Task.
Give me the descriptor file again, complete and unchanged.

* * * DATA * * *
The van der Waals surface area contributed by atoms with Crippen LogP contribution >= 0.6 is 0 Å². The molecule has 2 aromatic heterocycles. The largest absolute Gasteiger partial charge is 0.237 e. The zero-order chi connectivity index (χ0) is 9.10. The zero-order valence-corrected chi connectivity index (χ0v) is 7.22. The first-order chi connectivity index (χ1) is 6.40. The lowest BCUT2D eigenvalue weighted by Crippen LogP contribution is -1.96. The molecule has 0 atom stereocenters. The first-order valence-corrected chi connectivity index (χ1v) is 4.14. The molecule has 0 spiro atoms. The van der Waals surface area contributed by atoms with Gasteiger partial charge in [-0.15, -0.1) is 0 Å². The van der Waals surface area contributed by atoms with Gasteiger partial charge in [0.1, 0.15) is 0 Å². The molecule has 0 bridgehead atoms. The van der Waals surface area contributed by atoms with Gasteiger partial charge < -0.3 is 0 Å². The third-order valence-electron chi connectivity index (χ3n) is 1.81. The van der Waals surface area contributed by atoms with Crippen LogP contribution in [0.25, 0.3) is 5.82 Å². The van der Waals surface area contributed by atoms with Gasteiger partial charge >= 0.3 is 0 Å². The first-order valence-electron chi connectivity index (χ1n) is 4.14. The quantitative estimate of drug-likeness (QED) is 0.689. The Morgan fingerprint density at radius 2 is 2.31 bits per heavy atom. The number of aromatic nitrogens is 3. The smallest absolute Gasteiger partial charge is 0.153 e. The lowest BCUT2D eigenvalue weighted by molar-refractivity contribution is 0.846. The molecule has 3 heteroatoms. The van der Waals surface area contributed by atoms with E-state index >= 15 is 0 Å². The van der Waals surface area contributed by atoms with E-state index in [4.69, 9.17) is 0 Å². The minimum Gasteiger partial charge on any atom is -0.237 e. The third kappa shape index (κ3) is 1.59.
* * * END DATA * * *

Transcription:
The van der Waals surface area contributed by atoms with Crippen LogP contribution >= 0.6 is 0 Å². The molecule has 2 aromatic heterocycles. The largest absolute Gasteiger partial charge is 0.237 e. The zero-order chi connectivity index (χ0) is 9.10. The zero-order valence-corrected chi connectivity index (χ0v) is 7.22. The first-order chi connectivity index (χ1) is 6.40. The lowest BCUT2D eigenvalue weighted by Crippen LogP contribution is -1.96. The molecule has 0 atom stereocenters. The first-order valence-corrected chi connectivity index (χ1v) is 4.14. The molecule has 0 spiro atoms. The van der Waals surface area contributed by atoms with Gasteiger partial charge in [-0.15, -0.1) is 0 Å². The van der Waals surface area contributed by atoms with Gasteiger partial charge in [0.1, 0.15) is 0 Å². The molecule has 0 bridgehead atoms. The van der Waals surface area contributed by atoms with Gasteiger partial charge < -0.3 is 0 Å². The third-order valence-electron chi connectivity index (χ3n) is 1.81. The van der Waals surface area contributed by atoms with Crippen LogP contribution in [0.25, 0.3) is 5.82 Å². The van der Waals surface area contributed by atoms with Gasteiger partial charge >= 0.3 is 0 Å². The first-order valence-electron chi connectivity index (χ1n) is 4.14. The quantitative estimate of drug-likeness (QED) is 0.689. The Morgan fingerprint density at radius 2 is 2.31 bits per heavy atom. The number of aromatic nitrogens is 3. The smallest absolute Gasteiger partial charge is 0.153 e. The lowest BCUT2D eigenvalue weighted by molar-refractivity contribution is 0.846. The molecule has 3 heteroatoms. The van der Waals surface area contributed by atoms with E-state index >= 15 is 0 Å². The van der Waals surface area contributed by atoms with E-state index in [4.69, 9.17) is 0 Å². The minimum Gasteiger partial charge on any atom is -0.237 e. The third kappa shape index (κ3) is 1.59.